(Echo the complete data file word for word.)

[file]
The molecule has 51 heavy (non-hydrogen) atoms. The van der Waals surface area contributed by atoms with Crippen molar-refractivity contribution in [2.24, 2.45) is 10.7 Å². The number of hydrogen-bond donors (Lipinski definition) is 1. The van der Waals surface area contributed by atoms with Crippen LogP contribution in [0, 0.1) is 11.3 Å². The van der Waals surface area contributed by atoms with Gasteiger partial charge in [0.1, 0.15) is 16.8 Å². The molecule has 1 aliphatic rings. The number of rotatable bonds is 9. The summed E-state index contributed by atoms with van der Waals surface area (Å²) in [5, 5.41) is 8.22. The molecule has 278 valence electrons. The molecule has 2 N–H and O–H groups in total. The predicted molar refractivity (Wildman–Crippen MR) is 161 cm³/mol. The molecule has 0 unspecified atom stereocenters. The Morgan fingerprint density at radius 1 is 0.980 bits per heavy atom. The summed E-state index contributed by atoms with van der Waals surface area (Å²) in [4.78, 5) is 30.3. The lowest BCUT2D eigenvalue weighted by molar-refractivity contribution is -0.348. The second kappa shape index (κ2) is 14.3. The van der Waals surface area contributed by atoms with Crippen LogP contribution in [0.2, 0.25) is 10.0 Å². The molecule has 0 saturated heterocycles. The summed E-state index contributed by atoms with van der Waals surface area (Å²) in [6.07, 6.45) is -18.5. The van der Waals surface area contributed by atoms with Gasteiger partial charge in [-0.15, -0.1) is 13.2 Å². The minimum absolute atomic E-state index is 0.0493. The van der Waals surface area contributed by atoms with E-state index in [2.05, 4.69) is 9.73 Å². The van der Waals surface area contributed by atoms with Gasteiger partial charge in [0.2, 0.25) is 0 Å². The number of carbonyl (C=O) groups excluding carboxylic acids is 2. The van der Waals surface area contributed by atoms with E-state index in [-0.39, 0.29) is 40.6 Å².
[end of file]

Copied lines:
The molecule has 51 heavy (non-hydrogen) atoms. The van der Waals surface area contributed by atoms with Crippen molar-refractivity contribution in [2.24, 2.45) is 10.7 Å². The number of hydrogen-bond donors (Lipinski definition) is 1. The van der Waals surface area contributed by atoms with Crippen LogP contribution in [0, 0.1) is 11.3 Å². The van der Waals surface area contributed by atoms with Gasteiger partial charge in [0.1, 0.15) is 16.8 Å². The molecule has 1 aliphatic rings. The number of rotatable bonds is 9. The summed E-state index contributed by atoms with van der Waals surface area (Å²) in [5, 5.41) is 8.22. The molecule has 278 valence electrons. The molecule has 2 N–H and O–H groups in total. The predicted molar refractivity (Wildman–Crippen MR) is 161 cm³/mol. The molecule has 0 unspecified atom stereocenters. The Morgan fingerprint density at radius 1 is 0.980 bits per heavy atom. The summed E-state index contributed by atoms with van der Waals surface area (Å²) in [4.78, 5) is 30.3. The lowest BCUT2D eigenvalue weighted by molar-refractivity contribution is -0.348. The second kappa shape index (κ2) is 14.3. The van der Waals surface area contributed by atoms with Crippen LogP contribution in [0.2, 0.25) is 10.0 Å². The molecule has 0 saturated heterocycles. The summed E-state index contributed by atoms with van der Waals surface area (Å²) in [6.07, 6.45) is -18.5. The van der Waals surface area contributed by atoms with Gasteiger partial charge in [-0.15, -0.1) is 13.2 Å². The minimum absolute atomic E-state index is 0.0493. The van der Waals surface area contributed by atoms with E-state index in [2.05, 4.69) is 9.73 Å². The van der Waals surface area contributed by atoms with Gasteiger partial charge in [0.2, 0.25) is 0 Å². The number of carbonyl (C=O) groups excluding carboxylic acids is 2. The van der Waals surface area contributed by atoms with E-state index in [-0.39, 0.29) is 40.6 Å².